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Wilmington, DE, United States

Spadafora N.D.,University of Cardiff | Machado I.,Catholic University of Portugal | Muller C.T.,University of Cardiff | Pintado M.,Catholic University of Portugal | And 2 more authors.
Acta Horticulturae

Melons are an important component of fresh fruit salads, however, they suffer from limited shelf life. Processing of melon fruit for use in fruit salads induces a number of changes including alterations in colour and texture. In addition, respiration rate and ethylene production are affected. Processing also elicits changes in flavour (sweetness) and aroma (production of volatile organic compounds - VOCs), of critical importance to the consumer. Several parameters govern shelf life; temperature is a critical factor. In this study we tested whether cut size is another parameter that can affect quality indicators. Melon (Cucumis melo 'Arapaho') cubes of three sizes were stored at 4°C and assessed for quality at five time-points over a 15-day period. We assessed a number of parameters including firmness, loss of fresh weight, respiration rate, antioxidant capacity, phenolic compounds and carotenoid content. In addition we measured VOC profiles to assess whether there were any qualitative changes associated with storage period and/or cut size. Fresh weight (FW) loss and respiration rate increased significantly with storage time and FW loss was affected by cut size. Total carotenoid levels remained stable during the storage time as did antioxidant capacity in all cut sizes. However, cinnamic acid levels tended to decrease in the last stage of the storage period and changes in β-carotene content correlated with cut size (though not significantly). We were also able to separate the VOC profiles from the different cut sizes indicating that VOCs may be useful markers as indicators of the effects of cut size and storage time on quality. Source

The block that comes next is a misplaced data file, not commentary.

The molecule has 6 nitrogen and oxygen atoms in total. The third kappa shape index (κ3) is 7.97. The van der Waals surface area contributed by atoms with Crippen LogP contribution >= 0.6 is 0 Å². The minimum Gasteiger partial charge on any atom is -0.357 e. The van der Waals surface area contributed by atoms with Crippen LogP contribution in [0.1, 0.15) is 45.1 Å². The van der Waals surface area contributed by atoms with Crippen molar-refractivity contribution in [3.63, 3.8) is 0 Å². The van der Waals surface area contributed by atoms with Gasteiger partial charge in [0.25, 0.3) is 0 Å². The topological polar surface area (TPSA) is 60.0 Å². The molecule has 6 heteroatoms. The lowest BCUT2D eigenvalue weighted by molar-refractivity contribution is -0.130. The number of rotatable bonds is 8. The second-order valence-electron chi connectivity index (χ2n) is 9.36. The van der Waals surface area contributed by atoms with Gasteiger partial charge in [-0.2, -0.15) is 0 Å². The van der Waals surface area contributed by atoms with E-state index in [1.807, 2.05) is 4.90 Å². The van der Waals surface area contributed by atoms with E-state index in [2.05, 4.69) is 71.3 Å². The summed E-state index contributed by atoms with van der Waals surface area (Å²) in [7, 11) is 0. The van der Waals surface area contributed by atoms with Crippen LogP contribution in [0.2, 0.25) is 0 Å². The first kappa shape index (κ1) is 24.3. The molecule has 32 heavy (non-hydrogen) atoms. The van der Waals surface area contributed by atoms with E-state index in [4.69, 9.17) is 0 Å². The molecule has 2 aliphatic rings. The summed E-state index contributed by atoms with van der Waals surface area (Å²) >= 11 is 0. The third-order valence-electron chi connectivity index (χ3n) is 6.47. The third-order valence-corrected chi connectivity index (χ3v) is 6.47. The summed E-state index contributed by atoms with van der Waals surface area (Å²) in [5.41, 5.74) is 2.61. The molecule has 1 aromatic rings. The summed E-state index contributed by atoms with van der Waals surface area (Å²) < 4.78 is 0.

Watson N.M.,Markes International Inc.
Proceedings of the Air and Waste Management Association's Annual Conference and Exhibition, AWMA

The series 2 UNITY-Air Server™, a new, cost-effective system for round-the-clock speciated measurement of multiple trace-level VOC in air or pure gases was presented. The system was validated for on-line monitoring of the 27 ozone precursors specified by European regulators, including ethane, ethylene, toluene, n-butane, o-, m-, p-xylene, and isoprene. A reliable, semi-continuous, cryogen free sampling and GC/FID analysis system has been demonstrated for this challenging and complex mix of volatile and very volatile hydrocarbons. The design of the focusing trap and the sorbent choice within increased the maximum sample volume and along with the complete transfer of the whole sample to the GC system, allowing for greater sensitivity. Reliability and stability of the system was excellent, achieving < 0.3% RSD in retention time shift and > 98% of compounds having linearity of ≥ 0.99. This is an abstract of a paper presented at the 104th AWMA Annual Conference and Exhibition 2011 (Orlando, FL 6/21-24/2011). Source

Barden D.,Markes International Inc.
American Laboratory